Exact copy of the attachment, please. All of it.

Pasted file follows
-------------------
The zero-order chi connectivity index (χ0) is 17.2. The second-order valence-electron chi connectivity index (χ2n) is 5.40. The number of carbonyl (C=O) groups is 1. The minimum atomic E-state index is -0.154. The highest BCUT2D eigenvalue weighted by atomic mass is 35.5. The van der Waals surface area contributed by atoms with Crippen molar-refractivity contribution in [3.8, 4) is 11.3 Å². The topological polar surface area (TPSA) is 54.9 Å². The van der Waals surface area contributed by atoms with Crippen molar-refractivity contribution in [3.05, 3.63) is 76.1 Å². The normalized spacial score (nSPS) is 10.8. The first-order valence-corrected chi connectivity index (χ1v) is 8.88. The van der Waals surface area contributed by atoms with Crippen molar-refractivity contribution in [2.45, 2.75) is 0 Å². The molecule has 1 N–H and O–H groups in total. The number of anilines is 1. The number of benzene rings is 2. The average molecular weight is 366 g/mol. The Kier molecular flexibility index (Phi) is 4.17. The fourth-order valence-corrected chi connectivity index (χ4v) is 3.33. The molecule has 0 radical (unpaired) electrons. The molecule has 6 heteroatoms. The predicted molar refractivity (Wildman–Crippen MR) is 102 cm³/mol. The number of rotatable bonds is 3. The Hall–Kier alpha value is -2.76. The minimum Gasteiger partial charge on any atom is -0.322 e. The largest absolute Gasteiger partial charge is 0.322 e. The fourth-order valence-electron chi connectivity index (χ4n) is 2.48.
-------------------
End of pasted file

The zero-order chi connectivity index (χ0) is 17.2. The second-order valence-electron chi connectivity index (χ2n) is 5.40. The number of carbonyl (C=O) groups is 1. The minimum atomic E-state index is -0.154. The highest BCUT2D eigenvalue weighted by atomic mass is 35.5. The van der Waals surface area contributed by atoms with Crippen molar-refractivity contribution in [3.8, 4) is 11.3 Å². The topological polar surface area (TPSA) is 54.9 Å². The van der Waals surface area contributed by atoms with Crippen molar-refractivity contribution in [3.05, 3.63) is 76.1 Å². The normalized spacial score (nSPS) is 10.8. The first-order valence-corrected chi connectivity index (χ1v) is 8.88. The van der Waals surface area contributed by atoms with Crippen molar-refractivity contribution in [2.45, 2.75) is 0 Å². The molecule has 1 N–H and O–H groups in total. The number of anilines is 1. The number of benzene rings is 2. The average molecular weight is 366 g/mol. The Kier molecular flexibility index (Phi) is 4.17. The fourth-order valence-corrected chi connectivity index (χ4v) is 3.33. The molecule has 0 radical (unpaired) electrons. The molecule has 6 heteroatoms. The predicted molar refractivity (Wildman–Crippen MR) is 102 cm³/mol. The number of rotatable bonds is 3. The Hall–Kier alpha value is -2.76. The minimum Gasteiger partial charge on any atom is -0.322 e. The largest absolute Gasteiger partial charge is 0.322 e. The fourth-order valence-electron chi connectivity index (χ4n) is 2.48.